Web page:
KATHMANDU — A mountaineer on Everest described Monday the “terrifying” scene of two famous European climbers fighting with Nepalese guides in a high-altitude brawl that has sparked a police investigation.
Ueli Steck, a Swiss national who holds climbing records, and Simone Moro of Italy, who has climbed the world’s highest peak four times, were approaching the 7,470-meter (24,500 feet) Camp Three on Saturday when the bust-up occurred.
The American eyewitness, speaking to AFP by telephone and on condition of anonymity, said Steck, Moro and British photographer Jonathan Griffith were asked to wait on the mountain while a group of Nepalese rigged up some ropes.
The witness said the Europeans, who were trying to climb the 8,848-meter (29,029-foot) mountain by a new “undisclosed” route without supplementary oxygen, ignored the request and carried on.
“The Sherpas told the team not to climb above them while they were fixing the ropes but they did it anyway. Then some ice fell and hit the Sherpas, which made them angry,” said the eyewitness.
Later in the day, a furious group of Nepalese stormed up towards the climbers’ tents and pelted them with stones until the men came outside, after which a loud argument ensued and punches were allegedly thrown.
“It was terrifying to watch — they nearly got killed,” the eyewitness said.
However Moro, in a statement on his website describing events, said it was “highly unlikely” that any ice had fallen as a result of his group. He said he had been attacked by an “out-of-control mob”.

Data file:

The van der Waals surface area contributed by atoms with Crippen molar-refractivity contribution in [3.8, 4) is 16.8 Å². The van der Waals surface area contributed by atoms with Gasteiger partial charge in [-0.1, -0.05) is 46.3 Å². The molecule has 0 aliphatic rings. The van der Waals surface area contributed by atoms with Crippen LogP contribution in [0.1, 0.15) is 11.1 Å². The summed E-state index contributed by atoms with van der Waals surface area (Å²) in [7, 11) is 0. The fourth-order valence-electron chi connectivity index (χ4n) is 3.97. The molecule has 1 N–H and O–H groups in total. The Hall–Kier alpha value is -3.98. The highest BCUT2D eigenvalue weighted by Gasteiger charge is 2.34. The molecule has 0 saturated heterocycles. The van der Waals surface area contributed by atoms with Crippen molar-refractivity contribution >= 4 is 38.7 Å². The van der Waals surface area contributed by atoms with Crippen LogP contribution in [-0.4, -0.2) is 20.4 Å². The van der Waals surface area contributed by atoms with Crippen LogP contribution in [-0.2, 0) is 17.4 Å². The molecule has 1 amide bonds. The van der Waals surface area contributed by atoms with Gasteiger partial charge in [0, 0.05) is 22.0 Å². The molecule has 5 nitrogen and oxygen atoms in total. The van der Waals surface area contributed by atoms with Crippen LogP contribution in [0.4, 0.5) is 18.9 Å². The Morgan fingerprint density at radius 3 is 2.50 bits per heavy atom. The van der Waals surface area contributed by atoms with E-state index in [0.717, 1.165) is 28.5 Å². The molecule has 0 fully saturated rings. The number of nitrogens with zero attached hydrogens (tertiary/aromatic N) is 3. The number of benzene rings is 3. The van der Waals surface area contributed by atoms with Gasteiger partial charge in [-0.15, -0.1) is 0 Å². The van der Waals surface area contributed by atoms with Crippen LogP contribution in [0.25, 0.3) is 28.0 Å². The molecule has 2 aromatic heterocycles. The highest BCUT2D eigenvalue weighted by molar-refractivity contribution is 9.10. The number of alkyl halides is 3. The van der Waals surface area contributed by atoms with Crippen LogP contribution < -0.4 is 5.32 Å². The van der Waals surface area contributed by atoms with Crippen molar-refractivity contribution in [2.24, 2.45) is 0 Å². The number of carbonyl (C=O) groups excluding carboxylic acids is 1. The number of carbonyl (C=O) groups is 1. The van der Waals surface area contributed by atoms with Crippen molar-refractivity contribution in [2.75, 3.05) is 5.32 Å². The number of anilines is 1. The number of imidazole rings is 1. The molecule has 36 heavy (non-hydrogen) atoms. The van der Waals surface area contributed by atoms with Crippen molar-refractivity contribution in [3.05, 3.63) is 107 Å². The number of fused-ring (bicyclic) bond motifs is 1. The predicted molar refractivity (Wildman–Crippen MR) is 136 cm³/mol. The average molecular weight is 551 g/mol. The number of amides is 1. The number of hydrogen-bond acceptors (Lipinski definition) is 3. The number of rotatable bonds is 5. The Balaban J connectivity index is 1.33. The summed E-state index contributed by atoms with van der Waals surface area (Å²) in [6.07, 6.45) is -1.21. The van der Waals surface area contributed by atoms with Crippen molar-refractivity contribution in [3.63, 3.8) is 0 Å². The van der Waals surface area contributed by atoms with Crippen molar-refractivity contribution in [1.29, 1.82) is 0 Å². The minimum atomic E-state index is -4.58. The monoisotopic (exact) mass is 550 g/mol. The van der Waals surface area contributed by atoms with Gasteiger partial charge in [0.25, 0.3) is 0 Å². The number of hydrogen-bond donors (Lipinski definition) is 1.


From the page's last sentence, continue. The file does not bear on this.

“They became instantly aggressive and not only punched and kicked the climbers, but threw many rocks as well,” said the statement.
The statement added that Moro’s group had caused no interference for the Sherpas who were fixing the ropes, which they do each year so that hundreds of other summit hopefuls can access the mountain.
Police near the world’s highest mountain are investigating the incident and mediation meetings between the climbers and the local Sherpas took place on Monday afternoon, local officials told AFP.
“We were told our clients disagreed with the instructions of the Sherpa guides and went ahead over some icy terrain,” said Anish Gupta of Cho-Oyu Trekking, the Kathmandu-based company that organized the Europeans’ expedition.
“We understand that at some point the foreign climbers kicked some ice back and it hit one of the Sherpa guides, causing the fight to start,” Gupta told AFP.
According to the climbing company, the men have since descended from the upper stretches of the mountain.
Raj Kumar, a police constable in Lukla, told AFP that Steck had spent the night at a hospital near the airport in the town but did not show any sign of injuries.
On Monday morning Steck flew in a helicopter back to Everest’s base camp to rejoin Moro, who had remained on the mountain. The pair are reportedly mulling whether to try again to reach the summit.
More than 3,000 people have climbed Everest, which straddles Nepal and China, since it was first conquered by Edmund Hillary and Tenzing Norgay in 1953. Every year hundreds more set out in April to attempt the climb.
Nepal’s tourism ministry announced Monday that a Chinese climber had gone missing after climbing the world’s fifth-highest mountain, the 8,481-meter (27,825 feet) Makalu.